By Aarian Parikh | Opening Doorz Editorial | February 14, 2018
Gone are the days when flowers spoke a million words, when simple gestures such as sharing a meal or writing poems, were not only sufficient but were highly appreciated means of expressing feeling and emotion. Today, everything is fast-paced: ‘You love me, I love you in return’, seems to be the mantra that defines love today. Rather, if in the year gone by, love was born out of struggle and passion, today, love takes birth with the right swipe on a mobile app!
When you ask the proud club of ‘We the Millennials’ what they expect from love and romance, slogans like ‘Netflix and chill’, jump to their lips. For some, Pyaar ek dhoka hai! But how can we overlook the death of romance and true love, which is still thriving, if only you care to see.
Fortunately, amongst the unseasoned lot of the 21st century, we have the sprinkle of veterans that stand as shining examples with their testimonies of love that has stood the test of time. In this day and age where relationships are as fickle as a flame, we bring to light a spark of love that refuses to die down, but is still burning bright, fanning the flames of togetherness across continents, for the last 60 years. Opening Doorz were fortunate to meet one such couple, Marshal (87) and Philomena Sequeira (76), who celebrated 60 years of togetherness and love on January 13, 2018.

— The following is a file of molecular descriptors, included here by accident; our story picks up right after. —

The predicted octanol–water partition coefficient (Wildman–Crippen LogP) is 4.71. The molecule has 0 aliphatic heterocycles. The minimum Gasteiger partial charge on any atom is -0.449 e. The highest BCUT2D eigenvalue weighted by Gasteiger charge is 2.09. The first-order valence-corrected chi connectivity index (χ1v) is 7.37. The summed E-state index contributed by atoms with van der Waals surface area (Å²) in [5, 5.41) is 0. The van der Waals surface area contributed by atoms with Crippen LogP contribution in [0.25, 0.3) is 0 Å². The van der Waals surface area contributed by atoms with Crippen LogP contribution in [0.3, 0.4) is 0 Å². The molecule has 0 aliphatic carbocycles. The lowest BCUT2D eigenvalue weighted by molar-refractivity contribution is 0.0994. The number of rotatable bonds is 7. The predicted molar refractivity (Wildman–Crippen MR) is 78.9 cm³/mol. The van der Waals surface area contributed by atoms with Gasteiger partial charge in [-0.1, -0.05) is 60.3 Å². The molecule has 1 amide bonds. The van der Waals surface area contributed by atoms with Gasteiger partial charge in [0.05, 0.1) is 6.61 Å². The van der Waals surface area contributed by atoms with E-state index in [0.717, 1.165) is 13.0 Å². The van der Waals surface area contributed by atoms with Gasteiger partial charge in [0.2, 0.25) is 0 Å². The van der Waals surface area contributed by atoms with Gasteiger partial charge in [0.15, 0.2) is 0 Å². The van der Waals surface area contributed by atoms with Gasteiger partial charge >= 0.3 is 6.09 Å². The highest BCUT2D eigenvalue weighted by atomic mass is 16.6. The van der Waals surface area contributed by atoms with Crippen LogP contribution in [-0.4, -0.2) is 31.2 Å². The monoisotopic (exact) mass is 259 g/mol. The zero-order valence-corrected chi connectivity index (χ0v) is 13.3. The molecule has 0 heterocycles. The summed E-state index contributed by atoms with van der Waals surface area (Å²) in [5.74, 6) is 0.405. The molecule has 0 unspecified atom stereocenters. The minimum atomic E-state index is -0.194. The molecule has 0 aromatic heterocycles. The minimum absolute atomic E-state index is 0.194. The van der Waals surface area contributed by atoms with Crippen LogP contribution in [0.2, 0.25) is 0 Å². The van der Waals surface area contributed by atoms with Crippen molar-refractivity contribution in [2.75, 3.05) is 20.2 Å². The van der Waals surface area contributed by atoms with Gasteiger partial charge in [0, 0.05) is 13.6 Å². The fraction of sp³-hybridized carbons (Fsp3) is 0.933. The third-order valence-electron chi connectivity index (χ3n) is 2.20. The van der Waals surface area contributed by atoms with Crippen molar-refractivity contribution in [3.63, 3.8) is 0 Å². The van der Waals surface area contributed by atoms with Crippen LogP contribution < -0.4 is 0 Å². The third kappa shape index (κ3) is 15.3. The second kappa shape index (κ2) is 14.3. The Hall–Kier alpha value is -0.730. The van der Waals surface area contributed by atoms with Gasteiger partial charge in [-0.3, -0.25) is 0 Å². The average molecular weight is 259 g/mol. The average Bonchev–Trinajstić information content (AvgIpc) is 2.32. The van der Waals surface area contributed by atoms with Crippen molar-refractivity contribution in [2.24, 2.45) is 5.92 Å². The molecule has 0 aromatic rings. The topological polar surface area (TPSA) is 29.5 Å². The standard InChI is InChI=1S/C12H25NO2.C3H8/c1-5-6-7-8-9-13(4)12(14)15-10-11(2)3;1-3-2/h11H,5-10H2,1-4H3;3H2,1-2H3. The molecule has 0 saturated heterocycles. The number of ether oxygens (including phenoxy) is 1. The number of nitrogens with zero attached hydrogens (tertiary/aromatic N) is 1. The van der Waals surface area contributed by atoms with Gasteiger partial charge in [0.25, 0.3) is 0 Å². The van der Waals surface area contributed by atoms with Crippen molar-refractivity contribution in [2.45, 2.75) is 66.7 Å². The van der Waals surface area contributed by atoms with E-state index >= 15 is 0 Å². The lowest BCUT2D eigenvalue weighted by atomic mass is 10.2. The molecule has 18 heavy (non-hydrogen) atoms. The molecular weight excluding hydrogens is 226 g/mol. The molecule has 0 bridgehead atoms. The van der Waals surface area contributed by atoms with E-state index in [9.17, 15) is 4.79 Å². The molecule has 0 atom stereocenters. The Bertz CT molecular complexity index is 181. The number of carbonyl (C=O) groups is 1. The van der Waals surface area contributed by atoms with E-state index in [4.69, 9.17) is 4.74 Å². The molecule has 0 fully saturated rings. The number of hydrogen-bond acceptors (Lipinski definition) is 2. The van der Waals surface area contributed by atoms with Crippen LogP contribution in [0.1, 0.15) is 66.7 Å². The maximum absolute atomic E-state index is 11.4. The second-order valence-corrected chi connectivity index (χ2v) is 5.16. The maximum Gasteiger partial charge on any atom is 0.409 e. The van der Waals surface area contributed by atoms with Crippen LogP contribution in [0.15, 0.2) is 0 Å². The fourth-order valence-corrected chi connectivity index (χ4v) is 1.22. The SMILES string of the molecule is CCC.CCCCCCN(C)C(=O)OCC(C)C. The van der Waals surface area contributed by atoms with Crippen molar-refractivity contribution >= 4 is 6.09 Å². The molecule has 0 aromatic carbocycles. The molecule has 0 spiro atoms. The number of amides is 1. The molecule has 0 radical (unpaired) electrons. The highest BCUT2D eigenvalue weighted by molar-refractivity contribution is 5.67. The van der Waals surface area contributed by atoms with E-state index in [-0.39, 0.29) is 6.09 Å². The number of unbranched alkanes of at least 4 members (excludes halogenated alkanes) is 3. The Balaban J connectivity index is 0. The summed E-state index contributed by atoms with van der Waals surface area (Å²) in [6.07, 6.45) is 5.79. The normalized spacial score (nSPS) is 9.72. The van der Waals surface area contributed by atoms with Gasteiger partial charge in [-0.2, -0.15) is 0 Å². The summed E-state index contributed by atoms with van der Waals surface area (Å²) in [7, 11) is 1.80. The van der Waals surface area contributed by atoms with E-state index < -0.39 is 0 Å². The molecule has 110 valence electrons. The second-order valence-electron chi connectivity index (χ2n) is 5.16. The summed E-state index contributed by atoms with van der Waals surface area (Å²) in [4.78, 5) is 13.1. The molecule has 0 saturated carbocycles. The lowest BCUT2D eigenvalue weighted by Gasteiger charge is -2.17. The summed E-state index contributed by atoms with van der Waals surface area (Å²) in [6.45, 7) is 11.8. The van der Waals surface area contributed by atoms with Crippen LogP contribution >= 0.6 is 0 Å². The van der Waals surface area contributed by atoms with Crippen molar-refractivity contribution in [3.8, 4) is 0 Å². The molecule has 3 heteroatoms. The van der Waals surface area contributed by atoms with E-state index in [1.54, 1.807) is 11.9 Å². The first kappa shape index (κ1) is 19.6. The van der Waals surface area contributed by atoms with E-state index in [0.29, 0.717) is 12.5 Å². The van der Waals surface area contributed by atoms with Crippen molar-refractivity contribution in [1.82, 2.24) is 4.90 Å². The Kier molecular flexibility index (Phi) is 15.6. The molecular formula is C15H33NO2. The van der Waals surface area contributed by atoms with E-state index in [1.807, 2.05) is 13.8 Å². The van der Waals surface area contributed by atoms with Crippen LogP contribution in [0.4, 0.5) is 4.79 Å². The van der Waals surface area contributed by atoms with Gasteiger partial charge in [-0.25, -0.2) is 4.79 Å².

Despite having been introduced to each other through common family, they proved that love can very well exist through an arranged marriage. Parents to five children who are very successful and grandparents to eight, they’ve seen life and the world change before their eyes. It was a pleasure to hear the two speak of the times gone by where they went through so much in life, standing beside the other, and continue to do so, in an age where marriages end in discord so very often.
Aarian Parikh (our 18-year-old writer, who came back amazed) connected with the charming couple, to give us a peak into their early days, the tough years and taking care of five children—three daughters Olivia, Wilma and Aisha who live in Mumbai and two sons, Agnelo who resides in the USA and Anil, Syndey, Australia, all of who had come down for the Diamond Jubilee Celebrations.